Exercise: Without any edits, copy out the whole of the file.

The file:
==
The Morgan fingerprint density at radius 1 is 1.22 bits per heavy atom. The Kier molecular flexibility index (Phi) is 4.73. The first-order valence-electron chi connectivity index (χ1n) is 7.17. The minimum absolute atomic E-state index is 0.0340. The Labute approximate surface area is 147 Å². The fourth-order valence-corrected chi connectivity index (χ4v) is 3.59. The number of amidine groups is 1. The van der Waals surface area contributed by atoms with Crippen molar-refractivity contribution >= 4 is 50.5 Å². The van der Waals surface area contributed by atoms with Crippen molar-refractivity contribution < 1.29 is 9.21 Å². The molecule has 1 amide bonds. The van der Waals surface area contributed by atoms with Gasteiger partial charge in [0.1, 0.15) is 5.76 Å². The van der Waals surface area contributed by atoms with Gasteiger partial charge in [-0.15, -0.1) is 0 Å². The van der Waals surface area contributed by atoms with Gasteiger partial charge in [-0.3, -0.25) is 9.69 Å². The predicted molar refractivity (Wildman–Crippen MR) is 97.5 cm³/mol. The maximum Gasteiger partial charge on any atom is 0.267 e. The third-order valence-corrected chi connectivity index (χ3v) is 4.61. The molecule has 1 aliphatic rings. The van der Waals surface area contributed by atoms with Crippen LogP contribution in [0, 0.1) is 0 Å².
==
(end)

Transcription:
The Morgan fingerprint density at radius 1 is 1.22 bits per heavy atom. The Kier molecular flexibility index (Phi) is 4.73. The first-order valence-electron chi connectivity index (χ1n) is 7.17. The minimum absolute atomic E-state index is 0.0340. The Labute approximate surface area is 147 Å². The fourth-order valence-corrected chi connectivity index (χ4v) is 3.59. The number of amidine groups is 1. The van der Waals surface area contributed by atoms with Crippen molar-refractivity contribution >= 4 is 50.5 Å². The van der Waals surface area contributed by atoms with Crippen molar-refractivity contribution < 1.29 is 9.21 Å². The molecule has 1 amide bonds. The van der Waals surface area contributed by atoms with Gasteiger partial charge in [0.1, 0.15) is 5.76 Å². The van der Waals surface area contributed by atoms with Gasteiger partial charge in [-0.15, -0.1) is 0 Å². The van der Waals surface area contributed by atoms with Gasteiger partial charge in [-0.3, -0.25) is 9.69 Å². The predicted molar refractivity (Wildman–Crippen MR) is 97.5 cm³/mol. The maximum Gasteiger partial charge on any atom is 0.267 e. The third-order valence-corrected chi connectivity index (χ3v) is 4.61. The molecule has 1 aliphatic rings. The van der Waals surface area contributed by atoms with Crippen LogP contribution in [0, 0.1) is 0 Å².